What to do with all this anger and grief
Acupuncturists love to say “Anger resides in the Liver.”
This is, of course, utterly preposterous.
It's not totally our fault; all the old books teach it that way, as if you can fold up a feeling in half like a napkin and tuck it into a pocket, or store an emotion away in one thumb and not the other. But it's silly, particularly on a week like this. And if you think there's no anger living in my heart, you haven't spent time with me at a buffet where there are children.
It took about five years into practicing to realize that "Anger resides in the Liver" was never intended to be literal: it's a metaphor; an allegory to help us understand where anger comes from and what it can teach. (It took another five to get that actually all of acupuncture is metaphor.)
The Liver represents the Wood element–the burst of life in Spring, the vision and plan for growth–and all anger is born from that desire to grow meeting (and personalizing) the obstacles that life throws in the way of it. Anger is the byproduct of aspiration; it is Wood's frustration of watching your perspective on how things "should be" battle the world as it actually is, feeling you are in conflict with life itself. The healing is to turn that belligerence into benevolence, and trust in the order and intelligence of the universe without mistaking the need to control it.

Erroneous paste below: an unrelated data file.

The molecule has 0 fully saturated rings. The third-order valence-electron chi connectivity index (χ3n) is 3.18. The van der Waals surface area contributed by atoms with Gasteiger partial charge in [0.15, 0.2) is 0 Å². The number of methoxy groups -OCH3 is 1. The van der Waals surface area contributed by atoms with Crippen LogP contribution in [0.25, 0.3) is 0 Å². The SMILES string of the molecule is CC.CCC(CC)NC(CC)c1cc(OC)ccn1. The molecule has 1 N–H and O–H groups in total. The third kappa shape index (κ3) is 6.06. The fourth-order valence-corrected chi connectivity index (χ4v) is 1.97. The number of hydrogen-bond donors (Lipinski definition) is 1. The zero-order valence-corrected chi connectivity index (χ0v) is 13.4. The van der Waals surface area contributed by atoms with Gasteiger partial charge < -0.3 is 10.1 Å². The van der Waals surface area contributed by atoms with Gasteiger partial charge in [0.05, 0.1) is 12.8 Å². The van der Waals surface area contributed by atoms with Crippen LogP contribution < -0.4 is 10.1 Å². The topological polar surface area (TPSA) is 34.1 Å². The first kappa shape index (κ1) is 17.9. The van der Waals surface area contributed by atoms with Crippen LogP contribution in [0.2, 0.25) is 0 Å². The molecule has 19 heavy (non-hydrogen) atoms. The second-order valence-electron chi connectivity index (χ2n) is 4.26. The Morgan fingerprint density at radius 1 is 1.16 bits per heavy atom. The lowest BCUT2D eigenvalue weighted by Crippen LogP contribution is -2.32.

The old books also say "Grief lives in the Lungs." Again, preposterous.
And again, an allegory: the “Lungs” are a metaphor for filtering out that which we are trying to hold onto. All grief is the pain of trying to cling too tightly to the things we love, exactly as we want them–our people, our pets, our youths and identities–while meeting the reality that we don't actually get to claim the gifts of life as our own.
The Lungs (representing the Metal element) remind us that all splendors of existing will be taken from us, and we must let them go–exhale them out–not to break our hearts but because only in doing so may we identify and refine our values, appreciate and hone that which we cherish, and transform loss into beauty and poignancy. The goal of grief is to teach us to shake the dead leaves off the tree–to let things go when its time to–to see ourselves more clearly from the vantage of our vanishing.
Now whether these allegories about anger and grief are helpful is up to you; and in dark days like these, it's so hard to find merit. But I was always told that you tend to the part of the garden you can touch, and for me that's Chinese medicine and its rich language on becoming, so I offer them either way.
I offer them here in the context of an acupuncture point protocol, which is also utterly preposterous–that hair-thin needles in skin could describe let-alone ease the pain we feel these days is, of course, deranged. But as I said, it’s also not intended to be taken literally. It's a metaphor too, a collection of metaphors. And that’s what I offer. That’s what an acupuncture point protocol is, if you didn’t already know: a poem. We are just telling poems to the body.